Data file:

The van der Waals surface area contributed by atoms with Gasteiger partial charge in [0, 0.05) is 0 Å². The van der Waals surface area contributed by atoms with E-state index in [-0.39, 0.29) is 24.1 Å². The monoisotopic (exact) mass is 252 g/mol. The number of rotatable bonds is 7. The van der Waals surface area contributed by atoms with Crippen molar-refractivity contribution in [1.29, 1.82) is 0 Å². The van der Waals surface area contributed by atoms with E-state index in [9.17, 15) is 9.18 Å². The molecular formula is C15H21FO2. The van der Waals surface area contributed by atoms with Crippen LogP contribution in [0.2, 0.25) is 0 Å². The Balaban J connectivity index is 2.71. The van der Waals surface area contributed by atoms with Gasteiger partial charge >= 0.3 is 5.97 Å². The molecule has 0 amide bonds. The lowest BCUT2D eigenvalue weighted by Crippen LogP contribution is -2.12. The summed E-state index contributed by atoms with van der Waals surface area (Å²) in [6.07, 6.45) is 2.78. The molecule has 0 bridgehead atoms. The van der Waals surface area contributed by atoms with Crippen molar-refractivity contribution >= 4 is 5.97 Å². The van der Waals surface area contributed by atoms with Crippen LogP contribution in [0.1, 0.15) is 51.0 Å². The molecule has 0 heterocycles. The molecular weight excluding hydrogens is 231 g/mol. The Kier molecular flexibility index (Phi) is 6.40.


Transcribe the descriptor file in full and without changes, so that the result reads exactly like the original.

The van der Waals surface area contributed by atoms with Gasteiger partial charge in [0, 0.05) is 0 Å². The van der Waals surface area contributed by atoms with E-state index in [-0.39, 0.29) is 24.1 Å². The monoisotopic (exact) mass is 252 g/mol. The number of rotatable bonds is 7. The van der Waals surface area contributed by atoms with Crippen molar-refractivity contribution in [1.29, 1.82) is 0 Å². The van der Waals surface area contributed by atoms with E-state index in [9.17, 15) is 9.18 Å². The molecular formula is C15H21FO2. The van der Waals surface area contributed by atoms with Crippen LogP contribution in [0.2, 0.25) is 0 Å². The Balaban J connectivity index is 2.71. The van der Waals surface area contributed by atoms with Gasteiger partial charge >= 0.3 is 5.97 Å². The molecule has 0 amide bonds. The lowest BCUT2D eigenvalue weighted by Crippen LogP contribution is -2.12. The summed E-state index contributed by atoms with van der Waals surface area (Å²) in [6.07, 6.45) is 2.78. The molecule has 0 bridgehead atoms. The van der Waals surface area contributed by atoms with Crippen molar-refractivity contribution >= 4 is 5.97 Å². The van der Waals surface area contributed by atoms with Crippen LogP contribution in [0.1, 0.15) is 51.0 Å². The molecule has 0 heterocycles. The molecular weight excluding hydrogens is 231 g/mol. The Kier molecular flexibility index (Phi) is 6.40.